The AFR reports:
Australia’s global competitiveness has slumped to the worst ranking in at least 18 years, slipping behind New Zealand, as business criticised the Abbott government’s failure to kick-start a fresh wave of infrastructure spending.
In a damning report done for the Switzerland-based IMD World Competitiveness Yearbook, the nation’s ranking slipped to 18 from 17 a year ago. The deterioration continues a six-year slide that started in 2009, when Australia was ranked five.
For the first time in 18 years, New Zealand has jumped ahead of Australia, moving to 17 from 20, the IMD report shows.
17th isn’t bad, but not high enough. However the good thing is we are improving, while sadly Australia is not. You see what six years of Labor did to their competitiveness.
The findings are a major blow for Tony Abbott, who vowed upon being elected in 2013 to become the “infrastructure prime minister”. They also highlight ongoing dismay within the business community at the lack of movement on major new projects.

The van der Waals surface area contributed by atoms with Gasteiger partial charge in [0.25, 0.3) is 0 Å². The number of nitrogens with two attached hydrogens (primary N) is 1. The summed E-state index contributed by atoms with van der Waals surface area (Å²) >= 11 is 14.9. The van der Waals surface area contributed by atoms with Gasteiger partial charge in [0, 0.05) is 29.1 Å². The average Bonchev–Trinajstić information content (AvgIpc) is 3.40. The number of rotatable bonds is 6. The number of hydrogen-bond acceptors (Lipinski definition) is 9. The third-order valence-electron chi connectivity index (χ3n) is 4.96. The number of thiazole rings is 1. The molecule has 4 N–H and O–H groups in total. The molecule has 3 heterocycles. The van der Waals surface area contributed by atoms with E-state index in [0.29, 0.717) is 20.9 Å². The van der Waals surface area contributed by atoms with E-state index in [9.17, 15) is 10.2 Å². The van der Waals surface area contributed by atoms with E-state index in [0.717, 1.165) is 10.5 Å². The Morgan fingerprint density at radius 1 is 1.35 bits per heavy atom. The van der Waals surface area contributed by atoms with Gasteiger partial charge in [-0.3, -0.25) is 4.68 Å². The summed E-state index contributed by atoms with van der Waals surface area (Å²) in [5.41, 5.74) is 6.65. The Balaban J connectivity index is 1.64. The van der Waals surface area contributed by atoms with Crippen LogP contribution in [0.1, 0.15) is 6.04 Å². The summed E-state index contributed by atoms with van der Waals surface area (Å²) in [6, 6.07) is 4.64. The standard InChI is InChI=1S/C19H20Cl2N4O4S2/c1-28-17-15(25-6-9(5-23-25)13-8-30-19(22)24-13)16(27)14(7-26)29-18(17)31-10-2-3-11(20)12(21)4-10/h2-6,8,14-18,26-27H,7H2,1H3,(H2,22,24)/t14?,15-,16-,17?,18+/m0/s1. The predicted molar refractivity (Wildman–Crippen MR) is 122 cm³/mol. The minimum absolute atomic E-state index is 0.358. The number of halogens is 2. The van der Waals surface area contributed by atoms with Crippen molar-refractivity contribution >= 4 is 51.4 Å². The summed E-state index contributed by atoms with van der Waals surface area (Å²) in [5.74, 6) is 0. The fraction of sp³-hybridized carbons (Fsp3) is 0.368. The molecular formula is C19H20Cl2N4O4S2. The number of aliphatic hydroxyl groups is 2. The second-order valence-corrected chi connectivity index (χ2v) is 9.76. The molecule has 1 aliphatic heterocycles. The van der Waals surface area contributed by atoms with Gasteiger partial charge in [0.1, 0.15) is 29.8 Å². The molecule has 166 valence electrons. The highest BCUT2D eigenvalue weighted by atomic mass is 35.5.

With the government using this month’s budget to borrow more to pay for a short-term boost through the $20,000 instant asset writeoff for small business, concerns continue to grow at the lack of longer-term economic investment to replace the resources boom.
“For Christ’s sake, something has to happen – the economy is not ticking over, interest rates and budget deficits are not at they level they are because things are doing well,” said CEDA chief executive Stephen Martin.
The Abbott Government seems to also lack direction and a clear plan.